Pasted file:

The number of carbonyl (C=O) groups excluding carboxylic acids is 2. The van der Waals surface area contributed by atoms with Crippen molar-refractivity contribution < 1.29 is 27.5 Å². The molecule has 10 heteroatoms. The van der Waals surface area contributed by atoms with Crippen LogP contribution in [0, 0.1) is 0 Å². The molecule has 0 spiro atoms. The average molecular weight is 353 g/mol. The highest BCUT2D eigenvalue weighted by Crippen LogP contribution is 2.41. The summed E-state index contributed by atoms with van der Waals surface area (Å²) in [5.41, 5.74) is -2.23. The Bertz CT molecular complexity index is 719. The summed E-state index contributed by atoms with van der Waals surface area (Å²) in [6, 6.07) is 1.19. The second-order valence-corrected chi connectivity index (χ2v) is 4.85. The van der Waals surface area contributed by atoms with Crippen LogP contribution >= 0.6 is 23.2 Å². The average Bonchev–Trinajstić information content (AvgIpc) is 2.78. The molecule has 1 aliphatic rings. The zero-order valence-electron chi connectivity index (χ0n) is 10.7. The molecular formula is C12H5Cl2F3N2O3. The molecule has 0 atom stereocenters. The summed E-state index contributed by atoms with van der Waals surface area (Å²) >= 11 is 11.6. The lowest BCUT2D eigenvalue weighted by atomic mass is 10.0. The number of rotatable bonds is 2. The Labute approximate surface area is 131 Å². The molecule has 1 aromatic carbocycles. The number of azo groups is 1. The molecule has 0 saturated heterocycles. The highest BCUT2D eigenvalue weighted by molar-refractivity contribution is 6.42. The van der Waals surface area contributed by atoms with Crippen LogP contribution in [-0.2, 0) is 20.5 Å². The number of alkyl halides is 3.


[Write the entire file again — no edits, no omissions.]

The number of carbonyl (C=O) groups excluding carboxylic acids is 2. The van der Waals surface area contributed by atoms with Crippen molar-refractivity contribution < 1.29 is 27.5 Å². The molecule has 10 heteroatoms. The van der Waals surface area contributed by atoms with Crippen LogP contribution in [0, 0.1) is 0 Å². The molecule has 0 spiro atoms. The average molecular weight is 353 g/mol. The highest BCUT2D eigenvalue weighted by Crippen LogP contribution is 2.41. The summed E-state index contributed by atoms with van der Waals surface area (Å²) in [5.41, 5.74) is -2.23. The Bertz CT molecular complexity index is 719. The summed E-state index contributed by atoms with van der Waals surface area (Å²) in [6, 6.07) is 1.19. The second-order valence-corrected chi connectivity index (χ2v) is 4.85. The van der Waals surface area contributed by atoms with Crippen LogP contribution >= 0.6 is 23.2 Å². The average Bonchev–Trinajstić information content (AvgIpc) is 2.78. The molecule has 1 aliphatic rings. The zero-order valence-electron chi connectivity index (χ0n) is 10.7. The molecular formula is C12H5Cl2F3N2O3. The molecule has 0 atom stereocenters. The summed E-state index contributed by atoms with van der Waals surface area (Å²) >= 11 is 11.6. The lowest BCUT2D eigenvalue weighted by atomic mass is 10.0. The number of rotatable bonds is 2. The Labute approximate surface area is 131 Å². The molecule has 1 aromatic carbocycles. The number of azo groups is 1. The molecule has 0 saturated heterocycles. The highest BCUT2D eigenvalue weighted by molar-refractivity contribution is 6.42. The van der Waals surface area contributed by atoms with Crippen LogP contribution in [-0.2, 0) is 20.5 Å². The number of alkyl halides is 3.